This piece was originally written for a class assignment: "Please take some time and go on a walk, take the T, catch the shuttle, hail a cab, etc., and explore the city, a neighborhood, a street, a square, etc. Pay close attention to what you see, hear, smell, feel, and think as you move through the city. Write a short text about your experience."
The T always makes me nervous. Every time the train rolls to a stop in between stations, every time the lights flicker, every person who seems to be staring at me every time I look their way.
It was crowded, far more crowded than usual. When the doors opened at Park Street it wasn’t much better. Past the crowds of people – where do I go? Just follow the flow.
Up, up, up the stairs into –
So much light I can’t see anything else.
My eyes adjust, and I realize I’m standing on the edge of Boston Common.
I take a step out. I begin to walk. I follow the sidewalk. No one pays attention to me, no one seems to realize I am a stranger in this city. Where do I go? When the options are endless how do I choose?
I turn, I head in the opposite direction. The anxiety returns. I have to deviate from my route to avoid large groups of people. I realize I am lost and I try to rely on my street smarts. But my street smarts do not know these streets. I feel like a child whose parent is just out of view. I keep moving forward – why? I have no destination. I move forward because the people around me are moving forward. They are wearing pencil skirts and button downs and professional bags and hold professional phones. Where are they going at this time of day? They are dressed for work but are not in work. They look forward, their eyes are not as wide as mine, their neck not as hinged. No one is my age. I take secret thrill in not belonging.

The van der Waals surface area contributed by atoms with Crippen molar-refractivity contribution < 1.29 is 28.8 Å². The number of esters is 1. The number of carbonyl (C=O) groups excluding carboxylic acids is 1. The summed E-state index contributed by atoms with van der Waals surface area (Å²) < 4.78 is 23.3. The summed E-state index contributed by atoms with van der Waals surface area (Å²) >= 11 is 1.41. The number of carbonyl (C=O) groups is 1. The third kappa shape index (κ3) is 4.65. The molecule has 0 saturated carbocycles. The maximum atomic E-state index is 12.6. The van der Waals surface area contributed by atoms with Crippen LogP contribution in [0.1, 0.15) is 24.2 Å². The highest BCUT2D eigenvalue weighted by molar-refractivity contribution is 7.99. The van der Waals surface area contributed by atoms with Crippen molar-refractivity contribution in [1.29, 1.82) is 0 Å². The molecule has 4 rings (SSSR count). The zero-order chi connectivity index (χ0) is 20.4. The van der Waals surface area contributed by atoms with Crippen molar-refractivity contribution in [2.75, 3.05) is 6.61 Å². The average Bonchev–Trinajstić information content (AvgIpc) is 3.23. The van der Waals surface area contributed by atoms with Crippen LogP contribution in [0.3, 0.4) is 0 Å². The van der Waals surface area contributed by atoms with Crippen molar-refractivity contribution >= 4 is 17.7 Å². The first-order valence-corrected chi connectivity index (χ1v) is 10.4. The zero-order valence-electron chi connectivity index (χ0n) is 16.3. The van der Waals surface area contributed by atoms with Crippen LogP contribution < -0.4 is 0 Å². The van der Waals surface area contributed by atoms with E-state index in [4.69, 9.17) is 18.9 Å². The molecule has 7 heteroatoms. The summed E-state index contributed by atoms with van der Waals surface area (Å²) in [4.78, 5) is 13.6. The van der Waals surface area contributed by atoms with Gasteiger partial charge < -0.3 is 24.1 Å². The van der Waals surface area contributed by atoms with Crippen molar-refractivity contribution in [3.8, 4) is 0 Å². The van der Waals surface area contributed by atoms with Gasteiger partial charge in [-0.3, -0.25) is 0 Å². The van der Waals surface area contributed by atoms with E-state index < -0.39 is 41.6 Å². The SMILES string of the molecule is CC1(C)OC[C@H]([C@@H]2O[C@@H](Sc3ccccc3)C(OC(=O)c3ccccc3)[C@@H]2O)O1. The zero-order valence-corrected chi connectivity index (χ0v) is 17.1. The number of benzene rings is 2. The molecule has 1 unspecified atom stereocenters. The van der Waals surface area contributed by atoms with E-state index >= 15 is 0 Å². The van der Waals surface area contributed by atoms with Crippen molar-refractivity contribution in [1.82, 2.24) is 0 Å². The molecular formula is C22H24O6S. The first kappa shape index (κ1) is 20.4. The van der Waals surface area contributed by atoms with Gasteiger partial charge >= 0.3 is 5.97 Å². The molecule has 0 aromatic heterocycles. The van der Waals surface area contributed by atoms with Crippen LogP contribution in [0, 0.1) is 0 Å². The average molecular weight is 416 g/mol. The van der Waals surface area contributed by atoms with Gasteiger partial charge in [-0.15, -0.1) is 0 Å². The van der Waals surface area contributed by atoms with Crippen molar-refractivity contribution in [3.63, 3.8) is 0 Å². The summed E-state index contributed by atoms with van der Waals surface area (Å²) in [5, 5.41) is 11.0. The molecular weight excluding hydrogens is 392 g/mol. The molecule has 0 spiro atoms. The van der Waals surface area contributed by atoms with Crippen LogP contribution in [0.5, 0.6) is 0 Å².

I calm myself by looking in the open windows as I pass them, making eye contact with the lonely sandwich-eaters sitting on barstools. I take solace in every open square I walk through, thankful to escape the shadow of the looming skyrises.
It does not work.
I give up. I reach into my pocket and frantically send a message to a friend. They answer immediately, giving me a destination. I send them a photo of my whereabouts. They respond with a map. For the first time, a path.
I blur out the world, focusing on the phone in my palm, like a hand guiding me forward. I arrive. “Is this the place?”
For the first time, I feel safe enough to relax my wide eyes. For the first time, I smell. The first thing that hits my senses is fried dough. I walk through Quincy Market and the smells intensify. Everyone wants to eat. Everyone wants to sizzle, chop, crunch.
Everyone is a tourist, and for this I am grateful. I am not out of place for looking lost. I am met with pigeons, not traffic. Not the pattern of people knowing their destination.
I send another message. “Thank you.”
I end my day sitting by the harbor. I am completely alone – everyone is out walking on the busy streets of Boston. Nonetheless, I am overwhelmed by sound. The foghorns, the bicycle wheels, the even pace of a runner, the plastic shopping bags rolling like tumbleweeds in the wind. My favorite sound is the fallen leaves skittering across the cobblestones.
My walk back to the T is peaceful. The route is empty. I made it through the anxiety. I am at peace with the city, who tells me I only need time to understand her.
I can hear my own footsteps echoing across the streets. I can feel my place.
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